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Saturday, July 20, 2002

At the crossroads of terror: Inside the clandestine operations center where the CIA tries to anticipate what al-Qaeda will do next
By Douglas Waller/Langley, with reporting by Christopher Preston/Washingon
Published July 1, 2002
CIA scientists are investigating exotic supercomputer programs and artificial intelligence that might help analysts link hundreds of thousands of names, places and bank accounts.

The Counterterrorism Center, or CTC, as veteran hands call it, has become the CIA's busiest outfit. Organized in 1986 to coordinate America's effort to foil terrorists overseas, the center has doubled its manpower since the Sept. 11 attacks to more than 1,100 analysts and clandestine agents. Some 2,500 cables pour into the CTC every day from CIA stations around the world, from interrogators interviewing al-Qaeda prisoners at the Guantanamo Bay detention facility and from foreign intelligence services that have tips on terrorists.

The center is trying to do what it could not do before: pluck obscure bits of information from the flood of often irrelevant or insignificant data and connect the dots to foil a major new attack.

Friday, July 19, 2002

Robots hardly cricket
By Robert Craddock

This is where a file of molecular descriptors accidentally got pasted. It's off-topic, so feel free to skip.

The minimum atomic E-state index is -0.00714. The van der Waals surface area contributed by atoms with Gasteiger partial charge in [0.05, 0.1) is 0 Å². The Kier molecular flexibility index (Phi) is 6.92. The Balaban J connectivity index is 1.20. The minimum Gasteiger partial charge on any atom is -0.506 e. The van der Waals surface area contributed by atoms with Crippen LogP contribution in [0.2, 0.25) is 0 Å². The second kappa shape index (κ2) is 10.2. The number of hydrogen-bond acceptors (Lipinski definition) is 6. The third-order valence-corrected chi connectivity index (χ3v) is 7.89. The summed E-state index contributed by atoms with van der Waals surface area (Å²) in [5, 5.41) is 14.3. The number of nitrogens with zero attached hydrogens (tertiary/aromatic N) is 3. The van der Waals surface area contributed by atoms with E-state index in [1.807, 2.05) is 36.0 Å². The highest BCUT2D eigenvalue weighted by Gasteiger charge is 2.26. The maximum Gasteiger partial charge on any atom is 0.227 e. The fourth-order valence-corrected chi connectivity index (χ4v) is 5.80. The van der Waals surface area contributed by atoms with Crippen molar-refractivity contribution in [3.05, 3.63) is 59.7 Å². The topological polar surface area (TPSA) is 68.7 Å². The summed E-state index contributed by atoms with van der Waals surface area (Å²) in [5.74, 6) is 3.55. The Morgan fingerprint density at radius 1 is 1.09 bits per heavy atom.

July 18, 2002
Somewhere in cricket-crazed England an electronics company has spent a six-figure sum to invent the game's version of Cyclops, the beeping robot that makes tennis line calls.

The thinking is the new gadget will intervene when bowlers overstep the crease and deliver a no-ball.

A beep would be heard in the umpire's ear and he would signal a no-ball.

As is so often the case in technological debates, the logic sounds flawless.

With the electronic eye taking care of no-ball calls, the umpire would not have to look down at the crease for a split second before he looks up for the more important business of deciding what happens at the other end.

It sounds like the breakthrough of the year . . . but is it?

The International Cricket Council has lit the fuse for an emotion charged debate by letting umpires use technology for any decision they are not certain about, including lbw verdicts, in the Champions Trophy in Sri Lanka in September.

Many cricket people have simply had a gutful of technological intrusions into the ancient game.

It's worthwhile remembering several years ago tennis officials considered employing a new system where iron fibres were placed in the coating of a tennis ball and a magnetic field used for all line decisions (as opposed to Cyclops which operates exclusively on the service line).

But it was rejected on the basis that tennis still wanted to be a human game.

Someone quipped there were enough robots playing the game. You don't want them on every sideline as well.